Oil prices edge down on concerns of slowing economic growth

CNBC

  • Oil prices fell on Monday over concerns of slowing economic growth.
  • International Brent crude oil futures were at $71.59 per barrel at 0413 GMT, down 24 cents from their last close.
  • U.S. West Texas Intermediate (WTI) crude futures were down 24 cents, at $65.67 per barrel.

Oil prices fell on Monday as concerns over slowing economic growth weighed on markets.

Brent crude futures, which act as a benchmark for international oil prices, were at $71.59 per barrel at 0413 GMT, down 24 cents, or 0.3 percent, from their last close.

U.S. West Texas Intermediate (WTI) crude futures were down 24 cents, or 0.4 percent, at $65.67 per barrel.

Reuters technical commodity analyst Wang Tao said Brent and WTI would likely come under pressure soon, testing support at $70.62 per barrel and $64.83 per barrel respectively.

“Disappointing industrial data out of China along with concerns over emerging market economies centered on Turkey weighed on commodities,” Edward Bell of Emirates NBD bank said in a note on Sunday.

In the United States, U.S. energy companies last week kept the oil rig count unchanged at 869, according to the Baker Hughes energy services firm.

“The recent softening in benchmark prices should temper the pace of growth in U.S. exploration and production activity, and lead to slower overall output growth,” Bell said.

Outside the United States, traders said U.S. sanctions against Iran could soon impact prices.

The U.S. government has introduced financial sanctions against Iran which, from November, will also target the country’s petroleum sector.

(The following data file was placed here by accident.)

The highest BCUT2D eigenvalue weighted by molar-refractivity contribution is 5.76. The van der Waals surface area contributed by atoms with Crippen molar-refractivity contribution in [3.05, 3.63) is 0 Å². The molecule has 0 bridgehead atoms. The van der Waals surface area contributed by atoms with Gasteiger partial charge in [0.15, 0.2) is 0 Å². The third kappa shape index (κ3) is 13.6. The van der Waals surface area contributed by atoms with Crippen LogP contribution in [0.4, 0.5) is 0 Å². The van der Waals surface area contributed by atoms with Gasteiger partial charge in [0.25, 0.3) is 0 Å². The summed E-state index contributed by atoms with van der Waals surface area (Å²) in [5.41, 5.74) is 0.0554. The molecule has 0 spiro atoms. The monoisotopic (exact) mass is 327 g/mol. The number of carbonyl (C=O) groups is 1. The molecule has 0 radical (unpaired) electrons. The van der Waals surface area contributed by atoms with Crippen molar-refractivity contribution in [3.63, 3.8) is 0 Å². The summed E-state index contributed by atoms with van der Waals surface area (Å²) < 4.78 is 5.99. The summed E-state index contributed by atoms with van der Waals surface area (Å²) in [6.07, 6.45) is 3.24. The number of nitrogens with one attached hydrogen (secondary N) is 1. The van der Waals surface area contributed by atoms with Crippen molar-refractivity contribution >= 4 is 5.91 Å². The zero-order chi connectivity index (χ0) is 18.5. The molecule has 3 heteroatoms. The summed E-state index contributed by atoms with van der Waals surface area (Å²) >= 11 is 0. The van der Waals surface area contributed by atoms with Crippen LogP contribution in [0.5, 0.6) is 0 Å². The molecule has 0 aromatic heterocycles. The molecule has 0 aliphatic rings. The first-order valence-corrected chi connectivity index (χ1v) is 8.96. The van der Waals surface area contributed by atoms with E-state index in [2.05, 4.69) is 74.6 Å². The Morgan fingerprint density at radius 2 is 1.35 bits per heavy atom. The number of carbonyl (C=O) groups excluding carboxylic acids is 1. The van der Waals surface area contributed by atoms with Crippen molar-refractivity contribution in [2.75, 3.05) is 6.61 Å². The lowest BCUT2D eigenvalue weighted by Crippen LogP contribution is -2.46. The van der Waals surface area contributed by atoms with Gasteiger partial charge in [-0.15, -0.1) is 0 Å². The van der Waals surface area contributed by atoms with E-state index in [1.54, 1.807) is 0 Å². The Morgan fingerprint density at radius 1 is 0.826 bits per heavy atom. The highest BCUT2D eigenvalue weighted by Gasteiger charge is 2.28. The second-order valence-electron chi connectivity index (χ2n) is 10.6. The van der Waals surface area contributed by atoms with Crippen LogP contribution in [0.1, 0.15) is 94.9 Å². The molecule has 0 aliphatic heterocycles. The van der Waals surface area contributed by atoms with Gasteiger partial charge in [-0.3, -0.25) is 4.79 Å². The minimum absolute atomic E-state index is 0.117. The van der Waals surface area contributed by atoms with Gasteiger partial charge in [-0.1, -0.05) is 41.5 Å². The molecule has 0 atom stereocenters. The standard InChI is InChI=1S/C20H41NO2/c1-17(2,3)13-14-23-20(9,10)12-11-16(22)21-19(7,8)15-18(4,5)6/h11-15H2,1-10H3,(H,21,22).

Iran produced around 3.65 million barrels per day of crude in July, according to a Reuters survey, making it the third biggest producer within the Organization of the Petroleum Exporting Countries (OPEC), behind Saudi Arabia and Iraq.

Oil prices edge up as Saudi cuts output, but looming demand slowdown drags 

CNBC

  • Oil prices rose on Tuesday after a report from OPEC confirmed that top exporter Saudi Arabia had cut production to avert looming oversupply.

An oil pumpjack operates near Williston, North Dakota.

Andrew Cullen | Reuters
An oil pumpjack operates near Williston, North Dakota.

Oil prices rose on Tuesday after a report from OPEC confirmed that top exporter Saudi Arabia had cut production to avert looming oversupply.

Front-month Brent crude oil futures were at $72.87 per barrel at 0111 GMT, up 26 cents, or 0.4 percent, from their last close.

U.S. West Texas Intermediate (WTI) crude futures were up 32 cents, or 0.5 percent, at $67.52 per barrel.

In July, Saudi Arabia told the producer group of the Organization of the Petroleum Exporting Countries (OPEC) that it had cut production by 200,000 barrels per day (bpd) to 10.288 million bpd.

OPEC’s monthly report published on Monday, which uses data from secondary sources, confirmed the Saudi cut, which traders said triggered crude’s upward move early on Tuesday.

That came despite the Saudi move coming in anticipation of a slowdown in oil demand.

Oil prices down on demand fears amid Turkey crisis

Oil prices down on demand fears amid Turkey crisis  

The OPEC report said it expected world oil demand to grow by 1.43 million bpd in 2019, down from 1.64 million bpd in 2018.

OPEC said the demand slowdown would come on the back of potentially lower economic growth as a result of trade disputes between the United States and China as well as emerging market turmoil.

Despite this, OPEC said overall oil demand would likely remain healthy.